A friend of mine observed the other day that the conversation surrounding the whole “green” phenomenon is eerily reminiscent of the hype surrounding tech start-ups in the dot.com era. I can’t really make that comparison, because I was too young (and insolated by the rolling hills and illicit drugs of the Hocking River basin) at that time to have much of any idea about what was going on in the world circa 2000, but I do agree that the idea of “going green” is getting a bit out of control. My friend’s reaction was spawned by this USA Today article about “ecomarketing:”
In the three months ending June 14, marketers shelled out a combined $18 million on green-focused TV ads, according to TNS Media Intelligence. Those ads ranged from Earth Day sales promotions to commercials for hybrid cars. While an environmentally sound stance is good for Earth, it doesn’t hurt a marketer’s brand reputation — and increasingly it is a path to higher sales and profits.
I had similar thoughts to hers after reading a piece the other day about “green weddings.”
The bride chose a gown that could be worn again to parties, the groom organized guest car pools in hybrid vehicles, and the reception was held in an outdoor Japanese garden instead of a big, energy-sucking hall. Everything about Kristy Wang and Nik Kaestner’s big day in San Francisco was decidedly “green” – from locally grown, organic vegetables and sustainably harvested fish to homemade tablecloths that were later turned into dinner napkins.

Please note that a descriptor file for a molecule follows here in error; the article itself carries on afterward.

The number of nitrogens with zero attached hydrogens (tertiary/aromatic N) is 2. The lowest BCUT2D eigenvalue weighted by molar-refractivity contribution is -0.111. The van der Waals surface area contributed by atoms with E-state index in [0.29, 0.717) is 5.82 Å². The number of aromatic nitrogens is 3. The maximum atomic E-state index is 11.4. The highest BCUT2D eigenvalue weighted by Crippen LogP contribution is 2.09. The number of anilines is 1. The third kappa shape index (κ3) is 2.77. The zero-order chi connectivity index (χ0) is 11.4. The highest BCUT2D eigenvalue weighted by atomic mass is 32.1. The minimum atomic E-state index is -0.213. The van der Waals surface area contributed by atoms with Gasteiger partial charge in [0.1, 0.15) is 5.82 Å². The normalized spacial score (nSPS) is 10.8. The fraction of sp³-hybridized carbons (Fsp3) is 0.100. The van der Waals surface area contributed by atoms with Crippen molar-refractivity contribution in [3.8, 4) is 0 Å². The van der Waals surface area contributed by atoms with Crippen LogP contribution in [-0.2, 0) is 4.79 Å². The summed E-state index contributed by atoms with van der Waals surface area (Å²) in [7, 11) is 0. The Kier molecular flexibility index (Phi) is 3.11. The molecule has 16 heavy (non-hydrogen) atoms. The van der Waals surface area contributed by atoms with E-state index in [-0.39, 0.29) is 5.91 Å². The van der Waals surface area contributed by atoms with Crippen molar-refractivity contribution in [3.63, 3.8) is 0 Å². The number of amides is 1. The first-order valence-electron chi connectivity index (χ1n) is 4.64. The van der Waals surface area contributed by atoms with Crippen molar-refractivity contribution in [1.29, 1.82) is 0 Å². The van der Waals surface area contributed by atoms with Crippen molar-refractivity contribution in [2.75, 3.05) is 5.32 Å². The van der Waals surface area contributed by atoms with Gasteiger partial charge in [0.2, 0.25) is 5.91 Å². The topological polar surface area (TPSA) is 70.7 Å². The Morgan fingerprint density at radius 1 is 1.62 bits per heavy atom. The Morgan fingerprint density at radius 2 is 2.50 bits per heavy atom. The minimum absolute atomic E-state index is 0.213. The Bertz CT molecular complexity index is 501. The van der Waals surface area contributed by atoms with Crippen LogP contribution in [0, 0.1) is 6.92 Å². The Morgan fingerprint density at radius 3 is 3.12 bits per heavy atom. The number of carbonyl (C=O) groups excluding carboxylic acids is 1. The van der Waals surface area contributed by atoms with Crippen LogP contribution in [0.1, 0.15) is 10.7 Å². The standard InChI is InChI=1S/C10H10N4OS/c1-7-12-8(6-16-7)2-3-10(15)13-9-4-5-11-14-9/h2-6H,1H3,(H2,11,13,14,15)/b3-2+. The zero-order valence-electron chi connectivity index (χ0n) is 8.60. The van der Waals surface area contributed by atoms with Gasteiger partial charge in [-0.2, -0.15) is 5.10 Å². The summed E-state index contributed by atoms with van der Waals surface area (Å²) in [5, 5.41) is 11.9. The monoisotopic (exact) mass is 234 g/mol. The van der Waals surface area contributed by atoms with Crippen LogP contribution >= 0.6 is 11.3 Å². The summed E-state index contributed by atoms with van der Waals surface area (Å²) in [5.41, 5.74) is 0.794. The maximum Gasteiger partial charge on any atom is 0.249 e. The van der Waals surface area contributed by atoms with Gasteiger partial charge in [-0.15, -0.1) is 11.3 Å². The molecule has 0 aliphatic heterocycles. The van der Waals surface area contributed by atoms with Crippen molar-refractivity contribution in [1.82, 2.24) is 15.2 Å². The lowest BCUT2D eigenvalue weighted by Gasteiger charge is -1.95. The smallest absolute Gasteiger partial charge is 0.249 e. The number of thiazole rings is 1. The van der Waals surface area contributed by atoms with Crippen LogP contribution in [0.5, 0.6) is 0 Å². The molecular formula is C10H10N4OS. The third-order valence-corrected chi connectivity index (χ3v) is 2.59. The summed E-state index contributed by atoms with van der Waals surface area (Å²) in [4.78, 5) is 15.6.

There are apparently a whole slew of companies devoted to planning “green weddings” – which to me just seems like another way for the bloated bridal industry to try and suck money out of people while, in the meantime, couples with too much money can feel morally satisfied with their table setting choices … but whatever. Supply and demand, etc. etc. Who are any of us to judge what anybody else spends money on?
All of this is just to say, however, that it seems the issue of “green” businesses and products and marketing and practices etc. etc. has, in “issue attention cycle” terms, reached the critical stage. But while what is needed are at least a few grand sweeping solutions (enacted by either corporations or governments or nonprofits or whoever), the bulk of the focus is on individualizing frames/behaviors. How can you reduce waste at your wedding? How can you use your consumer purchasing power to “go green?” How can you do the right thing by buying the right brands of laundry detergent and bottled water (isn’t the whole concept of ecologically friendly bottled water kind of funny?)
There’s nothing wrong with all of this, of course – I mean, obviously the more everyone changes behaviors in little ways the better – but I feel like it has the potential to collectively delude us into feeling a lot better about the earth than we should. My friend asked, how are we measuring success? Is it by sound policy made, or the variety of brands of ecologically friendly toilet paper available at your local grocery?
P.S. For a good illustration of what can happen in the stage just past critical in the issue attention cycle (and perhaps a more apt comparison for the green craze than the dot.com boom), just think about recycling. Hey, remember recycling? It’s not that people don’t recycle at all anymore, but it doesn’t seem as imperative, for sure. There was a time when you’d get verbally crucified if you said you didn’t recycle; now nary a soul so much as blinks when you tell them to throw their glass beer bottle in the trash can.